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Lorraine Hansberry

for mrs. price 2012
by

E CONGER

on 27 September 2012

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Transcript of Lorraine Hansberry

Lorraine Hansberry Life and Background Big and.... ... small IMPACT Lorraine Hansberry’s life impacted the lives of those around her and her readers. Her stories provided hope but revealed harsh and plain truths. She explored discrimination and shared new perspectives of life. Her Works Lorraine was born on May 19th , 1930 in Chicago, Illinois. She was the youngest of four siblings; her parents were hard workers in the middle class. http://americanradioworks.publicradio.org/features/blackspeech/lhansberry.html Lorraine was no a stranger to racial discrimination; her parents were African American activist, often involved in the NAACP. As a young child in school the other children wouldn't play with her, or even talk to her because of her skin color. Often time she was insulted and phrases such as "go back to where you came from" led her to her strong beliefs and political views. Her father once moved their family into an all white neighborhood to integrate neighborhood communities. The neighborhood and Mr. Carl Hansberry went to court over the issue and the Hansberrys won. Once, their house was attacked by a mob. Lorraine was hiding during the attack when someone threw a piece of concrete through the window; it almost hit her. Lorraine’s brothers had been out that day, and when they came home they had to make their way through the mob to get inside. Luckily, no one was hurt, and there weren't other attacks. They lived in that house for a year. As a student in college, Lorraine studied theatre and play writing. She moved to New York to find a job as a writer. She became involved with politics in New York and took a special interest in civil and women’s rights. This is where, during a protest, she met her husband. NEW YORK Lorraine Hansberry’s husband, Robert Nemiroff, was a Jewish writer. He always supported Lorraine in her writing goals and accomplishments. A Raisin in the Sun is most likely her most famous piece. It was first read by Lorraine and her husband to a group of friends during a dinner party. The guests were taken by the story and asked her to finish it. Upon finishing she named it The Crystal Stair. The Crystal Stair comes from a line, from the Poem Mother to Son, written by Langston Hughes. She changed the tile to A Raisin in the Sun, from A Dream Deferred, also by Langston Hughes. Lorraine later adapted it into a play, and since there have been movies and musicals based off her work. What Use Are Flowers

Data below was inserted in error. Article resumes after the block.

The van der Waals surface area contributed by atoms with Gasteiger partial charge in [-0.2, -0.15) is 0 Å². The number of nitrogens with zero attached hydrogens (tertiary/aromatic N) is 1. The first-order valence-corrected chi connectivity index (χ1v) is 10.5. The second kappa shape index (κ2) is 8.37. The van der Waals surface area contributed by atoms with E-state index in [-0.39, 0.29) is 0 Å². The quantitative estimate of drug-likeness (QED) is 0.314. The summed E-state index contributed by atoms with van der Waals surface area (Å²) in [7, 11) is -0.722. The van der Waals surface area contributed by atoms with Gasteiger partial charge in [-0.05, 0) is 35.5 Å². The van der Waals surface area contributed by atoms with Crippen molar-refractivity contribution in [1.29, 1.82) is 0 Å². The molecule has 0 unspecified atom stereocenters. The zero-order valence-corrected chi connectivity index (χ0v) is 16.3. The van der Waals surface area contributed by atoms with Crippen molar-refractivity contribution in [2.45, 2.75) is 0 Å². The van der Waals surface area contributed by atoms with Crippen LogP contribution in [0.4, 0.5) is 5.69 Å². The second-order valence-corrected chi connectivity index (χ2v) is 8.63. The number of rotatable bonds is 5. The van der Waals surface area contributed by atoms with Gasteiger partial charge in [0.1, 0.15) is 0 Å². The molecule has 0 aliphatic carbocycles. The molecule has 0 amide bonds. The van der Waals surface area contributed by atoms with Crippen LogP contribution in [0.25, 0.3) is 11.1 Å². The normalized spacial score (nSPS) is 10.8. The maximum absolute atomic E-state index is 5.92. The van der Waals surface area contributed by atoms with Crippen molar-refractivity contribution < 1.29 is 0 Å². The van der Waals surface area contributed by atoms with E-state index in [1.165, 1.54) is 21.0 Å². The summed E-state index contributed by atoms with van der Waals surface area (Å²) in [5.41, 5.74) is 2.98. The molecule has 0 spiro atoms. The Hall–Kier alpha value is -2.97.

The Drinking Gourd
to be Young Gifted and Black (informal biography)
The Sign in Sidney Brustein's Window To Be Young, Gifted, and Black is a collection most if not all Lorraine Hansberrys poetry, play scenes, drawings, sketches and speeches. Her Life List of Famous Works Though Lorraine has passed on, her writings continue to be used in schools, to study discrimination, law, history, characterization and countless other topics. Her works can also be read for pleasure and entertainment. For example... Lorraine's life and experiences were often expressed in her work. Her stories, poetry, and fables were often a way for her to express herself and may have helped relieve stress. However, her belief that discrimination, of any sort, was wrong, and obviously implied in her work. Lorraine's work was easily relatable to readers of her time; her experiences and her creativity brought her pieces to life. It may have been for those reasons Lorraine won Best Play of the year from the New York Critics Circle. Though her grown up years were full of fame and as some say fortune, Lorraine had tragedies of her own to add to the pressure of being famous. Such as: in 1945 her father died, in 1963 she was diagnosed with cancer, and in 1964 she and her husband divorced. Lorraine died in 1965 at age thirty-five. Though Lorraine and Robert Nemiroff divorced they continued to work together. Even after Lorraine's death Robert spent his entire life promoting her works and adapting some stories to become plays, musicals, and movies. He even put a together a collection of all her works called Les Blancs. Because of Robert Nemiroffs devotion Lorraine’s works have not been lost in the literate world, and are still used today. Robert Nemiroff Works Cited Harvey, Dennis. "A Raisin in the Sun." Variety 4 Feb. 2008: 93. Gale Power Search. Web. 20 Sep. 2012. Robinson-English, Tracey. "Young, gifted and Black students thrive despite the odds." Ebony June 2006: 136+. Gale Power Search. Web. 20 Sep. 2012 "Hansberry, Lorraine: Introduction." Feminism in Literature: A Gale Critical Companion. Ed. Jessica Bomarito and Jeffrey W. Hunter. Vol. 6: 20th Century, Authors (H-Z). Detroit: Gale, 2005. 1-2. Gale Power Search. Web. 20 Sep. 2012. "Lorraine Hansberry." American History. ABC-CLIO, 2012. Web. 20 Sept. 2012. Lorraine Smiling. N.d. Photograph. Americanradioworks.publicradio.org. Web. 25 Sept. 2012. <http://americanradioworks.publicradio.org/features/blackspeech/lhansberry.html>. My Project on: by: Emily Conger THE END!
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